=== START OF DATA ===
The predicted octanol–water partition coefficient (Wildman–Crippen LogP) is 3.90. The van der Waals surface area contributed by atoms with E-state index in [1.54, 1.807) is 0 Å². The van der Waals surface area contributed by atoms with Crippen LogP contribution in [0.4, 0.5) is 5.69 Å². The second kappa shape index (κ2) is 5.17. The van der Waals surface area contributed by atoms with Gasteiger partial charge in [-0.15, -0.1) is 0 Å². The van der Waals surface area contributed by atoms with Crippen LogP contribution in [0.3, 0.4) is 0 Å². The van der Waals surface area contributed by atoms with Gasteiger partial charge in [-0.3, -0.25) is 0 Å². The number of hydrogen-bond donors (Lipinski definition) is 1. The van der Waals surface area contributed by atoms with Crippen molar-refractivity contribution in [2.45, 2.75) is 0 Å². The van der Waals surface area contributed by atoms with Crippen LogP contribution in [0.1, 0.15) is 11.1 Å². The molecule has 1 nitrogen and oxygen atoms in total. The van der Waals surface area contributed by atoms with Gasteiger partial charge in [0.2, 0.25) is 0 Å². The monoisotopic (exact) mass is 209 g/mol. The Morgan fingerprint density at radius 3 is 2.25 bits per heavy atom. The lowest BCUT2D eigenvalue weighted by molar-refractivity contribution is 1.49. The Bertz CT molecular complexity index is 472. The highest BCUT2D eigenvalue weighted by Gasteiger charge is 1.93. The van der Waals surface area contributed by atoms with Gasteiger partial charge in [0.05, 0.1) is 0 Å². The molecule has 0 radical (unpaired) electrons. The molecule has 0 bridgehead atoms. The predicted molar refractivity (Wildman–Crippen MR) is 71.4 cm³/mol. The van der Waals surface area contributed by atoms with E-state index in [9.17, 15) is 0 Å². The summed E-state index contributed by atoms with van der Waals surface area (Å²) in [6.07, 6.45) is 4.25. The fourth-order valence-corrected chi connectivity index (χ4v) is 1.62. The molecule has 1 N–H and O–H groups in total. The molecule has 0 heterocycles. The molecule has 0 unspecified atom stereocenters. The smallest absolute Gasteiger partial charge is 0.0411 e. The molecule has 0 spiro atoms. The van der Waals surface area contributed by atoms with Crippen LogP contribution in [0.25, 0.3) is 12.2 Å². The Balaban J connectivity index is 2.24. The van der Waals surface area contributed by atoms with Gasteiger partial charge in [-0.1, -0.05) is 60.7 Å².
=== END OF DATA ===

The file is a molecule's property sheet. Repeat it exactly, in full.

The predicted octanol–water partition coefficient (Wildman–Crippen LogP) is 3.90. The van der Waals surface area contributed by atoms with E-state index in [1.54, 1.807) is 0 Å². The van der Waals surface area contributed by atoms with Crippen LogP contribution in [0.4, 0.5) is 5.69 Å². The second kappa shape index (κ2) is 5.17. The van der Waals surface area contributed by atoms with Gasteiger partial charge in [-0.15, -0.1) is 0 Å². The van der Waals surface area contributed by atoms with Crippen LogP contribution in [0.3, 0.4) is 0 Å². The van der Waals surface area contributed by atoms with Gasteiger partial charge in [-0.3, -0.25) is 0 Å². The number of hydrogen-bond donors (Lipinski definition) is 1. The van der Waals surface area contributed by atoms with Crippen molar-refractivity contribution in [2.45, 2.75) is 0 Å². The van der Waals surface area contributed by atoms with Crippen LogP contribution in [0.1, 0.15) is 11.1 Å². The molecule has 1 nitrogen and oxygen atoms in total. The van der Waals surface area contributed by atoms with Gasteiger partial charge in [0.2, 0.25) is 0 Å². The monoisotopic (exact) mass is 209 g/mol. The Morgan fingerprint density at radius 3 is 2.25 bits per heavy atom. The lowest BCUT2D eigenvalue weighted by molar-refractivity contribution is 1.49. The Bertz CT molecular complexity index is 472. The highest BCUT2D eigenvalue weighted by Gasteiger charge is 1.93. The van der Waals surface area contributed by atoms with Gasteiger partial charge in [0.05, 0.1) is 0 Å². The molecule has 0 radical (unpaired) electrons. The molecule has 0 bridgehead atoms. The predicted molar refractivity (Wildman–Crippen MR) is 71.4 cm³/mol. The van der Waals surface area contributed by atoms with E-state index in [9.17, 15) is 0 Å². The summed E-state index contributed by atoms with van der Waals surface area (Å²) in [6.07, 6.45) is 4.25. The fourth-order valence-corrected chi connectivity index (χ4v) is 1.62. The molecule has 1 N–H and O–H groups in total. The molecule has 0 heterocycles. The molecule has 0 unspecified atom stereocenters. The smallest absolute Gasteiger partial charge is 0.0411 e. The molecule has 0 spiro atoms. The van der Waals surface area contributed by atoms with Crippen LogP contribution in [0.25, 0.3) is 12.2 Å². The Balaban J connectivity index is 2.24. The van der Waals surface area contributed by atoms with Gasteiger partial charge in [-0.1, -0.05) is 60.7 Å².